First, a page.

The overall flow of the experiments is shown in Fig 1. The solution for the pre-treatment of Ti scraps was primarily composed of NaOH or tetrasodium pyrophosphate (TSPP; Na4P2O7) based on a previous study [25]. However, to pretreat Ti scraps in lower concentrations of the solution, ultrasonic cleaning was adopted, which demonstrated good efficiency in cleaning [26]. Ultrasonic cleaning creates shock waves by forming micropores in the solution and its cleaning effect is based on creating random or irregular agitation in the solution. To remove the oil adhering to the surface of the Ti scraps, they were immersed in the alkaline solution, washed with an ultrasonic cleaner at 40 kHz for 10 min, and then rinsed. The washed scraps were dried at 70 °C for 2 hr in a vacuum oven to produce pre-treated scraps. An industrial digital camera (SKT ML500C-125A) was used to photograph the contact angle. The pH of the solution before and after washing was measured by a pH meter (Mettler Toledo, Five Easy Plus. Carbon, oxygen, and nitrogen analyses (Eltra CS-2000, ON-900) were performed to determine the concentration of gas impurities in the Ti scraps.
Next, ferrotitanium ingots were prepared by melting the pre-treated Ti scraps along with electrolytic iron at a mass ratio of 7:3. Twenty-one g of Ti and nine g of Fe were pressed under 45 MPa pressure in a compaction mold with a diameter of 30 mm, to form a green compact. Thirty g of this green compact was placed on a water-cooled copper mold in a chamber, and the chamber was evacuated to an air pressure of 5.5 × 10-3 torr. Next, ultra-high-purity argon (99.999%) was added to the chamber to bring its pressure back to atmospheric pressure. Then, the green compact was premelted by an electrical discharge at an output of 5 kW. The ferrotitanium ingots were prepared using two methods, vacuum arc melting (VAM) and plasma arc melting (PAM). The melting times with these two methods were 10 and 20 min, respectively. X-ray diffraction (XRD) analysis of the ferrotitanium ingots was performed (SHIMAZU, LabX XRD-6100, 40 kV, 30 mA, Cu-Ka radiation). After etching for 3 seconds in a solution (water : nitric acid : hydrofluoric acid = 97 : 2 : 1), scanning electron microscopy (SEM) and energy dispersive X-ray spectroscopy (EDS) were used to observe the surface of the ingots and analyze their microstructure.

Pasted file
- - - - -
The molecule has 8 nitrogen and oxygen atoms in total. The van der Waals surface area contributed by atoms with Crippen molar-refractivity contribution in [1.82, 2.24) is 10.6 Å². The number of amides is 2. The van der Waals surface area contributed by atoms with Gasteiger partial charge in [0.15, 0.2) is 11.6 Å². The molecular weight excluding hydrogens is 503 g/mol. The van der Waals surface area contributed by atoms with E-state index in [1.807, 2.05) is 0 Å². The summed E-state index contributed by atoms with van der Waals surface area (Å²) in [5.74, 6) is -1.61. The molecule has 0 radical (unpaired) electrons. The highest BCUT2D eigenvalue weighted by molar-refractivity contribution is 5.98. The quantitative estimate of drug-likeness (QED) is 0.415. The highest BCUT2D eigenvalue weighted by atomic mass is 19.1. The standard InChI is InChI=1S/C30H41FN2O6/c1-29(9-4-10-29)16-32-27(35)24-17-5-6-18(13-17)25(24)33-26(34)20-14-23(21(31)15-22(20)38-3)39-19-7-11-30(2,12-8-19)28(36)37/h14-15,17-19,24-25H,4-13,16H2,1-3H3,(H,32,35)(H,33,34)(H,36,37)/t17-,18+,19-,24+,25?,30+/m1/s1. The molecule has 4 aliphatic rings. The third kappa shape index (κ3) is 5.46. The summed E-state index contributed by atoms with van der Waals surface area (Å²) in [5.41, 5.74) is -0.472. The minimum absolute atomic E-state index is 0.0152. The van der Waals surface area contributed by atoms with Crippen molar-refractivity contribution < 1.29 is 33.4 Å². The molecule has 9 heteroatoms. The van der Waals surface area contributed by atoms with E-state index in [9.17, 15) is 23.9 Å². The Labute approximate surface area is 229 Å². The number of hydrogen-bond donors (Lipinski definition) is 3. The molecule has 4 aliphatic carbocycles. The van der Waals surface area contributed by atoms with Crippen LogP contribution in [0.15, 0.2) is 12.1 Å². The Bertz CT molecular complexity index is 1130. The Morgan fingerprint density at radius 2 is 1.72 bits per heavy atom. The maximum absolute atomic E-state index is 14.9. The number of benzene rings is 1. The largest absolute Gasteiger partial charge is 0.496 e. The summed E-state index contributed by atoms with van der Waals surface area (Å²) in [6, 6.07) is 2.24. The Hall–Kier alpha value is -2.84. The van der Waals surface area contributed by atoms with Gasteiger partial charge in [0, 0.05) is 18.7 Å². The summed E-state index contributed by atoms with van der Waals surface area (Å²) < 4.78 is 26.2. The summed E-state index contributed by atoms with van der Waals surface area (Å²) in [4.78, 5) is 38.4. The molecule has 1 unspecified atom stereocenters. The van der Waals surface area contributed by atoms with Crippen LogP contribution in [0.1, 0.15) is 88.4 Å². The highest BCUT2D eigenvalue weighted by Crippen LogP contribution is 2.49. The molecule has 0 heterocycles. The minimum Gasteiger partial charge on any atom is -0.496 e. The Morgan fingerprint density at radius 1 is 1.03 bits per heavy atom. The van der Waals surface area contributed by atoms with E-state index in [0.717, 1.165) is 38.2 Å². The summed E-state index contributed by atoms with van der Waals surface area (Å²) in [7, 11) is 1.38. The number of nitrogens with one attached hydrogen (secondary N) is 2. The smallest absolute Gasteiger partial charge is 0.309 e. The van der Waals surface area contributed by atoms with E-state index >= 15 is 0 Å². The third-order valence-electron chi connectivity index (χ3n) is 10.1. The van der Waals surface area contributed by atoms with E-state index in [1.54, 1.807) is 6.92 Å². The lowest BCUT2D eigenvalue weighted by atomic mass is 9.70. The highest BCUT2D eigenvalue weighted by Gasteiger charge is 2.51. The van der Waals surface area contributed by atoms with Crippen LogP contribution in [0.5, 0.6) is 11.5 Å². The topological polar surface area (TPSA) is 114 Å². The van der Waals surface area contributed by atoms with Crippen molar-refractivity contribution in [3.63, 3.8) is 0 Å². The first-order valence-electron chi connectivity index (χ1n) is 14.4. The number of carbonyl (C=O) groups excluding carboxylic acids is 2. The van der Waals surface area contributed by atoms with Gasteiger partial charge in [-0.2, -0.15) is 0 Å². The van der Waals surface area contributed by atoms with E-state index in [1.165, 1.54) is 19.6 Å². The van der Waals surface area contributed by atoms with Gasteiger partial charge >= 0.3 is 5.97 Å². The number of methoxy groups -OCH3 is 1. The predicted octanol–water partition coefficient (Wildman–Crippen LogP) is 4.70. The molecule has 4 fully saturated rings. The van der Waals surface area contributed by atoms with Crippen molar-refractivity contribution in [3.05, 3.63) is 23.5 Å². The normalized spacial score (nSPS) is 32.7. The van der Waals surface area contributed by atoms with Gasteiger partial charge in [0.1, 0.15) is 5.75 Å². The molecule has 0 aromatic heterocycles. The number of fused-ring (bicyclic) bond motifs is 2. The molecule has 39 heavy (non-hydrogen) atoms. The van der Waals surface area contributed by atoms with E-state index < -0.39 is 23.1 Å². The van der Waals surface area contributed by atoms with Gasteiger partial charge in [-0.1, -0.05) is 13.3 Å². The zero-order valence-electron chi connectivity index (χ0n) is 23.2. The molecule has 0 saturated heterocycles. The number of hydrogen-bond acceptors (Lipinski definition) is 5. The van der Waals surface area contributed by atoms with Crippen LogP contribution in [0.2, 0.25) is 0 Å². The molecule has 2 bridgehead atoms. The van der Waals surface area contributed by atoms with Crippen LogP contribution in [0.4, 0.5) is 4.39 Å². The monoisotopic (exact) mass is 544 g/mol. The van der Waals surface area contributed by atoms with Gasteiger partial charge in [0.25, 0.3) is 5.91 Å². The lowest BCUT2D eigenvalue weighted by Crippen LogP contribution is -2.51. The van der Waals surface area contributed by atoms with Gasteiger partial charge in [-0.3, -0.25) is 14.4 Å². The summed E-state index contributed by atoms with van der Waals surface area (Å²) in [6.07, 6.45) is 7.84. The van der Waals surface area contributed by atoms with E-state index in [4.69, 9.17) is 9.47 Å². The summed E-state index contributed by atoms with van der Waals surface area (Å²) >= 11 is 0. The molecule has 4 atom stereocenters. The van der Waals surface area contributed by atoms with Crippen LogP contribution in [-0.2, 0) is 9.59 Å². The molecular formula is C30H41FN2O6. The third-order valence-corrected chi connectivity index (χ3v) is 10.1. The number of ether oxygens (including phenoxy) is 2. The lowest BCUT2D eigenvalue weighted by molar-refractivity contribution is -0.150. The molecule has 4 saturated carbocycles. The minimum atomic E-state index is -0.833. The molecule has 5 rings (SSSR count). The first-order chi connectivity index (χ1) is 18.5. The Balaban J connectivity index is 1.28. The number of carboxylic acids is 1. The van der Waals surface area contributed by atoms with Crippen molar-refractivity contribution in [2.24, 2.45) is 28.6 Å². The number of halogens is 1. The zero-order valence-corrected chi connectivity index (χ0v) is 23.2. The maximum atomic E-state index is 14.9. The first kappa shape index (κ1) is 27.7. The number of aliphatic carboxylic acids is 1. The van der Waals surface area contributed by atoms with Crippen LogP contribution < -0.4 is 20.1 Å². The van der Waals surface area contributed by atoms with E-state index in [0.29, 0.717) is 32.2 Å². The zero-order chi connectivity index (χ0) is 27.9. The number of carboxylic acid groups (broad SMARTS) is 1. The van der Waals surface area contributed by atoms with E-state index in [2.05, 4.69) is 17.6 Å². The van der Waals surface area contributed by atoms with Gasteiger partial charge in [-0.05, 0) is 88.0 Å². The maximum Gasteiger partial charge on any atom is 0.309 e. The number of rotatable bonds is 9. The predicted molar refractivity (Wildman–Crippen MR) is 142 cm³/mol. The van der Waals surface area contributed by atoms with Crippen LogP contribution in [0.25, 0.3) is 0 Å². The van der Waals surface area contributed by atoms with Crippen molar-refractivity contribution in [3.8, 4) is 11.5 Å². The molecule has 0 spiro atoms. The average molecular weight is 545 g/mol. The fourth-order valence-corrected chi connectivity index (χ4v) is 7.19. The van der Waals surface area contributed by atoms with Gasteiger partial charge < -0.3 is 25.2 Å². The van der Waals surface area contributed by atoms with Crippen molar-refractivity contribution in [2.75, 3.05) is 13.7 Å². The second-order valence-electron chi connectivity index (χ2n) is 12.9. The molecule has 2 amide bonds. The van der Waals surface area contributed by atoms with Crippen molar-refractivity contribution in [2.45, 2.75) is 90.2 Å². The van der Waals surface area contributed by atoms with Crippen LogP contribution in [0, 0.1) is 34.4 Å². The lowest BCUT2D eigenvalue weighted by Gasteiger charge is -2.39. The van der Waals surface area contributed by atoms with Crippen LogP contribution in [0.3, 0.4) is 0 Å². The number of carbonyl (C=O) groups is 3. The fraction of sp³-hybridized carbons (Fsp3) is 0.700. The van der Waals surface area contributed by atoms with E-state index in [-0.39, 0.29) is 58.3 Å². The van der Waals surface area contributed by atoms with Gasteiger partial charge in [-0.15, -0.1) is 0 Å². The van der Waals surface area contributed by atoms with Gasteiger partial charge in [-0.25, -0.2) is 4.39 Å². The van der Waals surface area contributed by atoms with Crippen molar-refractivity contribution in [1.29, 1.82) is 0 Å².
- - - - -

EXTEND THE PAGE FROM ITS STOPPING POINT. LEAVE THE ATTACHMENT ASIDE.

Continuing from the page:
There have been many reports on the subject of cleaning oil contaminants [27-29]. Categories of oil washing can be classified into roll-up, emulsification, and solubilization mechanisms. Depending on the interaction between the solution, oil, and substrate, the contact angle and mechanism are different, and can be expressed through the following equation.